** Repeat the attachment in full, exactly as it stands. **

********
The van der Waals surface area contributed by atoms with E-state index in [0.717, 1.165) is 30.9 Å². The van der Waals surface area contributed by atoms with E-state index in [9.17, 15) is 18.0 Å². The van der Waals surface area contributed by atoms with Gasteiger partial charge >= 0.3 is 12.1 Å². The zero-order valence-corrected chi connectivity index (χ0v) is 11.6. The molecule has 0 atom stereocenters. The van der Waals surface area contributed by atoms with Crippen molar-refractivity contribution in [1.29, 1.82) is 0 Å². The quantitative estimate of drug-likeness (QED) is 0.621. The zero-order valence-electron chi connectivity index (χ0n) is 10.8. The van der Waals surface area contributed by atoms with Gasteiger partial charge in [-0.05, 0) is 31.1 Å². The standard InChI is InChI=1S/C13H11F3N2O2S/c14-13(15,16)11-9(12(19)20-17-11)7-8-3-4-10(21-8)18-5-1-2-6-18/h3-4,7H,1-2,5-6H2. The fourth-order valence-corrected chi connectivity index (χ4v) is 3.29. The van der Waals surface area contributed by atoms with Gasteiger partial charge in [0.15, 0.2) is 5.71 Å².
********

The van der Waals surface area contributed by atoms with E-state index in [0.717, 1.165) is 30.9 Å². The van der Waals surface area contributed by atoms with E-state index in [9.17, 15) is 18.0 Å². The van der Waals surface area contributed by atoms with Gasteiger partial charge >= 0.3 is 12.1 Å². The zero-order valence-corrected chi connectivity index (χ0v) is 11.6. The molecule has 0 atom stereocenters. The van der Waals surface area contributed by atoms with Crippen molar-refractivity contribution in [1.29, 1.82) is 0 Å². The quantitative estimate of drug-likeness (QED) is 0.621. The zero-order valence-electron chi connectivity index (χ0n) is 10.8. The van der Waals surface area contributed by atoms with Gasteiger partial charge in [-0.05, 0) is 31.1 Å². The standard InChI is InChI=1S/C13H11F3N2O2S/c14-13(15,16)11-9(12(19)20-17-11)7-8-3-4-10(21-8)18-5-1-2-6-18/h3-4,7H,1-2,5-6H2. The fourth-order valence-corrected chi connectivity index (χ4v) is 3.29. The van der Waals surface area contributed by atoms with Gasteiger partial charge in [0.15, 0.2) is 5.71 Å².